This sermon was given by the Revd Sally Thomas at Chorlton Central Church on 19th July 2009, the day before the 40th anniversary of the first manned moon landing
Mark 6.30-34, 53-56
Let’s start with David whose career the lectionary is currently following.
5 weeks ago Samuel the prophet chose him from among Jesse’s son’s, then we had the stories of him defeating Goliath, grieving the deaths of Saul and Jonathan, being anointed king as the people’s choice, partying after smiting enemies left right and centre and now the lad’s done good – peace is restored, the people love him and he’s put down roots by building a house for himself presumably paid for by the public purse. Now he’s feeling troubled – here he is enjoying a state-of-the-art residence while ever since the Exodus from Egypt hundreds of years before the Ark of the Covenant – the box containing the 10 commandments given to Moses on Mt Sinai – the sign and symbol of God’s presence to the people of Israel is still in a tent to be carried from place to place as the need arises.
So David, having established a comfortable home base for himself, starts thinking God should have the same. It is a metaphor for the domestication of God that continues to this day. In the story Nathan the prophet steps in to stop David taking this action because, being a prophet, Nathan understands that is God cannot be settled or tamed. Through Nathan God says a tent is fine – don’t try to contain me. However, the passage as it continues does acknowledge that the day will come though not in David’s lifetime. It was his son Solomon who built the first Temple – an immovable edifice that said to the people ‘this is where God lives’. But, as Nathan the prophet makes clear to David, God neither wants nor intends to be boxed in by human constraints.
I sometimes despair of the institutional church – of some of the things that are said and done on the assumption that religion decides for God, of creeds and practices that presume God has nothing new to reveal – that religion knows all there is and acts accordingly. Then there are the religious, those, in the Church – though not here this morning of course (!) - who create for themselves an understanding of God they can manage, control, live with forgetting that God has no limits and always journeys with people in all times, places and circumstances.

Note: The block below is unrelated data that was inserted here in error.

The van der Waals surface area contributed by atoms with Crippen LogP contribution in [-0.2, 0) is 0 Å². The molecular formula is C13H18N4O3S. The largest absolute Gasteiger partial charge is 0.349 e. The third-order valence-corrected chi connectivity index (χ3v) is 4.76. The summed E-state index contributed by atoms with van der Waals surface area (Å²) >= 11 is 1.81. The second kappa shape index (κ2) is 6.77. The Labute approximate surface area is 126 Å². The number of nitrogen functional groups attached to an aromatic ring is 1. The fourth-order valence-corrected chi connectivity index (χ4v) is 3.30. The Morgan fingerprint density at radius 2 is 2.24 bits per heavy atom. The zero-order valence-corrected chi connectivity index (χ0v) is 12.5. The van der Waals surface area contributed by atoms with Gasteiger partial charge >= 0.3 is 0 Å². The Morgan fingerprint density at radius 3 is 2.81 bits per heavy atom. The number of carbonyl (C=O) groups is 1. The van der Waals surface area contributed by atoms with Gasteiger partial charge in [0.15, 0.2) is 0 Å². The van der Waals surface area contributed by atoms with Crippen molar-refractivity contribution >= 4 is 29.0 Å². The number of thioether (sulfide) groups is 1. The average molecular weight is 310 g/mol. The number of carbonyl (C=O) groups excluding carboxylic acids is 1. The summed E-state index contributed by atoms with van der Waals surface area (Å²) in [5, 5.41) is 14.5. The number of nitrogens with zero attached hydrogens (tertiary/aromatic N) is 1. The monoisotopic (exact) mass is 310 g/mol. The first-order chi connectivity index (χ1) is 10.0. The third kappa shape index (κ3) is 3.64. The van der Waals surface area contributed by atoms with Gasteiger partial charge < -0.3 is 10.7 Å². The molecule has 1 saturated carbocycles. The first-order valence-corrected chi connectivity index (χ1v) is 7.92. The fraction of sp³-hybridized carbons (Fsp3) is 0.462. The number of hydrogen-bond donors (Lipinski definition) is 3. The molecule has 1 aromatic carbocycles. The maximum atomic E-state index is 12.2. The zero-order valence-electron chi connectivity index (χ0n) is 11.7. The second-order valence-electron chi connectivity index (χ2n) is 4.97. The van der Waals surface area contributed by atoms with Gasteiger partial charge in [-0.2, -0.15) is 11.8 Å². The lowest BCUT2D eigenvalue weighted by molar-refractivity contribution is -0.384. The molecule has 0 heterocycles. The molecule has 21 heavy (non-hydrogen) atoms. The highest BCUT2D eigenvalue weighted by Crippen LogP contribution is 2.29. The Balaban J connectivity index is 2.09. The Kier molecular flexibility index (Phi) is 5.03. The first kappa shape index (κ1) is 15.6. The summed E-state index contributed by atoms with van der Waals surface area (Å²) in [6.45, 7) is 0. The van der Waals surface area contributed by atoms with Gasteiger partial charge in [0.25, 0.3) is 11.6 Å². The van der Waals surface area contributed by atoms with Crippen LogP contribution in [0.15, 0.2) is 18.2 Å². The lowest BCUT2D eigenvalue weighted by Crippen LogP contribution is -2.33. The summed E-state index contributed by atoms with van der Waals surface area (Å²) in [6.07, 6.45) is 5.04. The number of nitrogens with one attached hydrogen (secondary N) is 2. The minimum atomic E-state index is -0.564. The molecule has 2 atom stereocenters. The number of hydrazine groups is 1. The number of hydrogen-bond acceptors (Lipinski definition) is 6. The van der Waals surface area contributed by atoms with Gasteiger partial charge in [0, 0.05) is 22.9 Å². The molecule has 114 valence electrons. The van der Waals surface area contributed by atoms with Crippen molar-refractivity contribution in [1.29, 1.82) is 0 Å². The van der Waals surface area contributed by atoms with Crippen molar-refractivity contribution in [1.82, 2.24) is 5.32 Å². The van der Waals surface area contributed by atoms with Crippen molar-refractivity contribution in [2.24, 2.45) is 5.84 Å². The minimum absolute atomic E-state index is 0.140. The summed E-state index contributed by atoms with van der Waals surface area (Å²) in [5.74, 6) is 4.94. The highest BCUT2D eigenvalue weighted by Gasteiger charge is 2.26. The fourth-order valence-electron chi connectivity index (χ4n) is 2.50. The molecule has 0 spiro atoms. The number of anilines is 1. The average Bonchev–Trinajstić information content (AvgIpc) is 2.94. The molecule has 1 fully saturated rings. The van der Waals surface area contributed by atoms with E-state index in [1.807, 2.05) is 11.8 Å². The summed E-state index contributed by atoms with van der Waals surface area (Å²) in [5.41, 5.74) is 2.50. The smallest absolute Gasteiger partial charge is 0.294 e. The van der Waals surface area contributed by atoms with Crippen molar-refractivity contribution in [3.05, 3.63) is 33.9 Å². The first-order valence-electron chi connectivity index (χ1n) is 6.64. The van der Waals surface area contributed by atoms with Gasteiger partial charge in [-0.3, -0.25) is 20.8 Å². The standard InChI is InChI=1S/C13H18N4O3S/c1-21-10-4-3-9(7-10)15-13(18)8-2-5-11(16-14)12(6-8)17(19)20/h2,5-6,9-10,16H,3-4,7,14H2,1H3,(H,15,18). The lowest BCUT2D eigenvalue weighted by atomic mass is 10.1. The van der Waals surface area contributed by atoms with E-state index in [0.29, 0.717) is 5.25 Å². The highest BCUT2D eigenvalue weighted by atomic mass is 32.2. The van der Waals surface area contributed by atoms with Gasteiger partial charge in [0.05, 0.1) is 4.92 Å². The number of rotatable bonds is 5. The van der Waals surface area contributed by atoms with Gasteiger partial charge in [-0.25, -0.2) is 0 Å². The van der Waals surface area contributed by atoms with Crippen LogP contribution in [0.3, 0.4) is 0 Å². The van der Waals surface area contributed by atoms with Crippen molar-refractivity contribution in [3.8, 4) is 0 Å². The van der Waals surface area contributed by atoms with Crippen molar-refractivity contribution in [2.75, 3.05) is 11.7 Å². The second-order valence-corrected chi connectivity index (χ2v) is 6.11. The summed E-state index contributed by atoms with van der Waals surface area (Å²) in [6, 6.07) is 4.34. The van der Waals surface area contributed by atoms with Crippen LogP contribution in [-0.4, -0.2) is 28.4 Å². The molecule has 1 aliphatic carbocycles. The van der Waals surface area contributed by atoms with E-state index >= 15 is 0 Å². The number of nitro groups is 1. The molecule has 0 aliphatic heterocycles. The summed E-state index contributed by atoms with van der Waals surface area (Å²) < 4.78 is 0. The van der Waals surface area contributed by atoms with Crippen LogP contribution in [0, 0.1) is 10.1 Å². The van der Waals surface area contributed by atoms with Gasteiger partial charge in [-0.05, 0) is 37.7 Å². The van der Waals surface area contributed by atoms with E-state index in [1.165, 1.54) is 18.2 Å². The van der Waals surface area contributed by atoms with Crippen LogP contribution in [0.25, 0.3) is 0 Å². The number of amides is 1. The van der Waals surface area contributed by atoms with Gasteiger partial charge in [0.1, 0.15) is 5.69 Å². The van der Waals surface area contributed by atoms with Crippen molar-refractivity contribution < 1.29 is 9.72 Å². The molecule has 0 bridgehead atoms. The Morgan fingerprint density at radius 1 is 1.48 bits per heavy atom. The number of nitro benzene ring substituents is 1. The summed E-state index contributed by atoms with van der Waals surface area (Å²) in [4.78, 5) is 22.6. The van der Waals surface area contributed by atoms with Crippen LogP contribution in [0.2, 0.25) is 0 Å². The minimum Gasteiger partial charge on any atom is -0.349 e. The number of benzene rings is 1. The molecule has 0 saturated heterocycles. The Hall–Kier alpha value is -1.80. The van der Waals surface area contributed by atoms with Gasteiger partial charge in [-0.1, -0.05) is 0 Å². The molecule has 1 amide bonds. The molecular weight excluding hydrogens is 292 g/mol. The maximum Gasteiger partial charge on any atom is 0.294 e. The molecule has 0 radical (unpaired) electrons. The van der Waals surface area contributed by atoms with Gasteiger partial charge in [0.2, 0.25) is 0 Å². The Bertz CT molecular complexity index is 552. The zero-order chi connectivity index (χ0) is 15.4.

It was presumptions about God – who God is with, what God desires – that led to the dispute in Ephesians. By now the term Israel is beginning to be understood as referring not to one particular nation but as a generic term for all people who live in relationship with God. Israel is the community of faith – a community that excludes no one; a community whose relationship with God is defined by Christ whose stated mission was and is abundance of life for all. The author of Ephesians pictures what we might call a church without walls, a new humanity at peace with God and one another because there are no divisions or barriers, physical or spiritual. The image is of a society where God is set free, where religious institutions that have contrived to constrain God are no more
In differing ways the question asked of us by today’s readings are about where we find God both within and beyond the walls of any church building and are we able to listen for, respond to and live with God who does not respond to any constraints religion institutions contrive – however studied and well meaning they might be?
Now, knowing a number of you here I’m aware you’ll answer positively – you are a self declared inclusive church, you have a very impressive website that reveals you as people passionate for justice, as people aware of the fragility of the earth and finding ways to care for planet and people and you are, in your continuing faith journey here, exploring ecumenical ministry and mission which carries with it decisions about buildings.
Walls! - the fact is that in a physical and tangible way most of us like walls, they give us security, tell us where we belong, we feel safe and secure within walls, they define our personal space, as a society we like building them, they keep in those people and things we want and keep out what we reject, demarcating what is ours; what we have power to control. And what is true of the buildings we inhabit may have application to our attitudes and, whether we choose it or are even particularly mindful of it, to the ways we engage with others and the ways we express our faith and relationship with God.